Marie Noonan Sabin: Early Christians Were Faithful Jews

Marie Noonan Sabin, The Gospel According to Mark, New Collegeville Bible Commentary (Collegeville, MN: Liturgical Press, 2006), 7.

Modern Judaism and modern Christianity may have developed along clearly different paths, but readers of the Gospels need to understand that Jesus and his disciples, as well as the evangelists Mark, Matthew, and John (Luke was Gentile), saw themselves as faithful Jews. Matthew’s diatribes against “the scribes and the Pharisees” and John’s scornful use of “the Jews” must be understood in the context of their own times, not that of Jesus.

The way each Gospel expresses its attitude toward Jews and Judaism is one criterion for dating it. John’s denunciation of “the Jews” is one reason for placing his Gospel at the end of the century. Luke’s way of distancing Christianity and Judaism (especially in Acts) suggests that he is not writing in its earliest moments. The Gospels of Mark and Matthew, on the other hand, are clearly composed in the context of a deep regard for Judaism itself. So, while all the Gospels are steeped in the Jewish Scriptures, Mark and Matthew specially present Jesus in the light of them.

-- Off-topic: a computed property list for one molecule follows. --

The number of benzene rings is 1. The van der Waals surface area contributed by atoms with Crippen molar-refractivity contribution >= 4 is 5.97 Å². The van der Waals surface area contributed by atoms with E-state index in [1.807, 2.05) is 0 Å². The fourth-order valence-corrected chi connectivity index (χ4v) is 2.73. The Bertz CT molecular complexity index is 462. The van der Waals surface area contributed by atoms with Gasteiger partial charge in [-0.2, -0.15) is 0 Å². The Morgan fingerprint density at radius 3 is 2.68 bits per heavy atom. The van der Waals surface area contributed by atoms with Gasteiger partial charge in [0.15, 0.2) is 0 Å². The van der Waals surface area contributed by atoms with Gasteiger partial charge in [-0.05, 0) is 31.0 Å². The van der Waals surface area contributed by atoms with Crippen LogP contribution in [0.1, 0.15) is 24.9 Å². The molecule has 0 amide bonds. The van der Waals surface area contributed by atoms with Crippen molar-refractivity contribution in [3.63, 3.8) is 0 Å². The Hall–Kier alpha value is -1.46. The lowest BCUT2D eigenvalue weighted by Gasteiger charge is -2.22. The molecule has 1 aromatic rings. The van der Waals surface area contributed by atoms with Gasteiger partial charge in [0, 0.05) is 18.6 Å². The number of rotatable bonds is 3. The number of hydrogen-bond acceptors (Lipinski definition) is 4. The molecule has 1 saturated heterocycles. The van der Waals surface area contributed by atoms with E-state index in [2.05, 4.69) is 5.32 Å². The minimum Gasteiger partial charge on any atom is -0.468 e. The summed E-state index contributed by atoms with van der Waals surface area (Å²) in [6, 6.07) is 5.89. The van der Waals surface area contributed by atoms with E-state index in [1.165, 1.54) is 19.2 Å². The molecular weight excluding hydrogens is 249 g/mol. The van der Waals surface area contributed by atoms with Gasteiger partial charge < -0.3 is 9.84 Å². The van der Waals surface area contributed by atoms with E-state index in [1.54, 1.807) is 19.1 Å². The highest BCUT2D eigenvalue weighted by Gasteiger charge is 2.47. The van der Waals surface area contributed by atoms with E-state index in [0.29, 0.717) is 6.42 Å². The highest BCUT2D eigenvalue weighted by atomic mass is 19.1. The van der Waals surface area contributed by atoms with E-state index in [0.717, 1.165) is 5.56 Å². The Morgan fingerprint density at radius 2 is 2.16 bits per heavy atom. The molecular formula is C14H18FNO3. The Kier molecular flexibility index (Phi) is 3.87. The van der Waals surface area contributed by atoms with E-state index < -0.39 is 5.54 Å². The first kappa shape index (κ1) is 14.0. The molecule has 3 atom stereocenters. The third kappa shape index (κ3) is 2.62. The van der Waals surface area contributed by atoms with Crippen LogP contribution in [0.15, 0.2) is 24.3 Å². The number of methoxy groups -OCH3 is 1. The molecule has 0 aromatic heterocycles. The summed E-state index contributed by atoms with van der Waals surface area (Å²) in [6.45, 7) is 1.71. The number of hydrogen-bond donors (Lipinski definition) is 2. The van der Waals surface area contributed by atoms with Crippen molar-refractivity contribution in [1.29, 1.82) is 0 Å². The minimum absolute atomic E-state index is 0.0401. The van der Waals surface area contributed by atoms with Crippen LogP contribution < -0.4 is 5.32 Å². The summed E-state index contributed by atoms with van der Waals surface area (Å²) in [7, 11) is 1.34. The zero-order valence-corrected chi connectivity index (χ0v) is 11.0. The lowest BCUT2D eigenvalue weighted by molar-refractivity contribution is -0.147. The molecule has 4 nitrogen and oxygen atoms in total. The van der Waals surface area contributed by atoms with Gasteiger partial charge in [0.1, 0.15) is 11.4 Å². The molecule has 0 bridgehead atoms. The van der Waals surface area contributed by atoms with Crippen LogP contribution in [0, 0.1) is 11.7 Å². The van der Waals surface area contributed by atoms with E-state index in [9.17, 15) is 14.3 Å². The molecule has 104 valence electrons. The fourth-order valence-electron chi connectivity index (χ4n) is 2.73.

2 Comments

  1. Moreover, according to Daniel Boyarin (2012, The Jewish Gospels: The Story of the Jewish Christ, New York: The New Press), it would have been entirely within the range of possibilities of first-century Judaism to imagine a divine or semi-divine Christ figure. Which is to say, even that particular messianic idea would not have required leaving Judaism.

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